Refugees flee Ukraine-Russia conflict with pets and family members

Ten days after Russia invaded Ukraine, 1.45 million people have fled the battered country, according to a UN affiliate.

SIRET, Romania — Life and death choices leave little time for feelings. War refugees fleeing Russian munitions in Ukraine grabbed only the essentials for their journey to safety: key documents, a beloved pet, often not even a change of clothes.

Lena Nesterova remembers the hour when her fate was sealed: February 24, 5:34 a.m., the first explosions in the Ukrainian capital, Kiev, which signaled the dreaded Russian invasion.

Driven by fear, she said, they took “an only daughter, a dog, all the documents and left Kiev with only the clothes on their backs.”

“We left everything. We have no clothes, nothing,” Nesterova said, adding. “And we don’t know what will come after.”

His daughter, Margo, 18, cradled the family toy Chihuahua, lovingly dressed in a purple puffer jacket, from the safety of a refugee camp in the border town of Siret, Romania.

Ten days after Russia invaded Ukraine, 1.45 million people have fled the battered country, according to the UN-affiliated Organization for Migration in Geneva. The UN has predicted that the total number of refugees could reach 4 million, to become the biggest crisis of this century in this century.

Most arrived in Poland and other neighboring European Union countries, with the bloc granting people fleeing Ukraine temporary protection and residency permits. Some are starting to go to more distant countries.

More than 100,000 have reached Slovakia, with many planning to continue to the neighboring Czech Republic which has a large Ukrainian community. The Czech authorities are creating classes for thousands of children who will receive an education in their native Ukrainian.

Hundreds of people arrive every day by train in the German capital, Berlin. Further afield in Italy, 10,000 refugees have arrived, 40% of them children, with the Education Ministry indicating plans to get them into classrooms so they can integrate.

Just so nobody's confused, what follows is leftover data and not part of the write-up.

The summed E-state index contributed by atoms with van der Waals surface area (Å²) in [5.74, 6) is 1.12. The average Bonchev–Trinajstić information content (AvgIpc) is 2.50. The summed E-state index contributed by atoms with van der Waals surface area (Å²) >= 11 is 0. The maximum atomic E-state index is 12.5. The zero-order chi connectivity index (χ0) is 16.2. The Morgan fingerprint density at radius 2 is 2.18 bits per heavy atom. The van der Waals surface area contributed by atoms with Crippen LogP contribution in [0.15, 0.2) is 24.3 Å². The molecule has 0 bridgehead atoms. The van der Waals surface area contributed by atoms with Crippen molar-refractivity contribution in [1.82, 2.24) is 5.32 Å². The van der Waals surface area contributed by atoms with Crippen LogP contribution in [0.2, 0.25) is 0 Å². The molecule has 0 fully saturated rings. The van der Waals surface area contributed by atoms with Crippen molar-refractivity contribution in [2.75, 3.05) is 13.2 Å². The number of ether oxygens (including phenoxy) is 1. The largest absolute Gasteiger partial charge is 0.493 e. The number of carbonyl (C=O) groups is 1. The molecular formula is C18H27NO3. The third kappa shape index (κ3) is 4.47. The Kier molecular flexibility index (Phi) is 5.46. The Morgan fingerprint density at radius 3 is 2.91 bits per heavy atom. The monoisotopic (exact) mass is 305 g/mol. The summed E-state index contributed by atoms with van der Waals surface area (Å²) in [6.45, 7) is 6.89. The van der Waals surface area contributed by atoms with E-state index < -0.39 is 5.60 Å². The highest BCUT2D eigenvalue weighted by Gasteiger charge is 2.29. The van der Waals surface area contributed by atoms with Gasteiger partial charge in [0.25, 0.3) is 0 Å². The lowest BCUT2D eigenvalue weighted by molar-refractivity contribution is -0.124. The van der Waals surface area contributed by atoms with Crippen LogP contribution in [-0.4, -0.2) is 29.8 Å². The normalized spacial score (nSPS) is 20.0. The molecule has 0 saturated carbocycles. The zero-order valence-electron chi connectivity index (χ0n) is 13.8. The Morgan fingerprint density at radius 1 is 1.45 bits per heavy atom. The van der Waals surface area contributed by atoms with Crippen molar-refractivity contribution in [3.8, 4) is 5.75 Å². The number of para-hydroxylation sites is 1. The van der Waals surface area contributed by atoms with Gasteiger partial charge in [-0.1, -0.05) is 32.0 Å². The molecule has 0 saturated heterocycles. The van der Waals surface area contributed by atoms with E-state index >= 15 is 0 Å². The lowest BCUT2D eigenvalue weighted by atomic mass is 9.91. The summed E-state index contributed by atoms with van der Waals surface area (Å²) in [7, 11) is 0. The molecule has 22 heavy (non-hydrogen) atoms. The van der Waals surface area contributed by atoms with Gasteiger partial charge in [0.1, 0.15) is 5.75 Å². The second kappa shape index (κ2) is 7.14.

Iryna Bogavchuk wanted to be lightweight for the trip to Romania from Chernivtsi, through the Carpathian Mountains in southern Ukraine, just 40 kilometers (30 miles) – and what feels like a lifetime – away. In better times, his hometown was teeming with young people, drawn to the university whose 19th-century architecture earned it a spot on UNESCO’s World Heritage List.

“I took my daughter,” she said, caressing the child who was sleeping on her lap. “I hope we will be fine.”

Instead of personal effects, which would have weighed her down, Bogavchuk brought Polaroids, which she rummages through her wallet to produce. Happier times: his daughter’s 10th birthday; a photo with her husband, whom she left behind as Ukrainian men of military age are banned from leaving the country. “I miss him,” she said, bursting into tears.

Ludmilla Nadzemovska traveled to Hungary from the Ukrainian capital, Kiev. She planned for the worst: buying travel crates for her four cats a month ago when US intelligence indicated Russia’s intention to invade. But the decision to leave was made in an instant: after learning that his neighbors had been killed by Russian forces.

“I want to go back,” she said, sitting in a camp in Tiszabecs, Hungary, just across the border. “But my priority is my family and pets.”

In neighboring Moldova, a non-EU country nestled between Ukraine and Romania, hundreds of Roma families are hosted at a sports complex in the capital, Chisinau.

Maria Cherepovskaia, 50, walked the first 15 kilometers from her home in the eastern Russian-controlled enclave of Donetsk. She received help from people, including transport and food, to make the rest of the nearly 900 kilometer journey to Moldova.

“We will be here until the end of the war. We don’t know where to go,” she said. “There they bomb. Much, too much, what can we do?

Bela Szandelszky in Tiszabecs, Hungary, Helena Alves in Chisinau, Moldova, Karel Janicek in Prague and Frances D’Emilio in Rome contributed.

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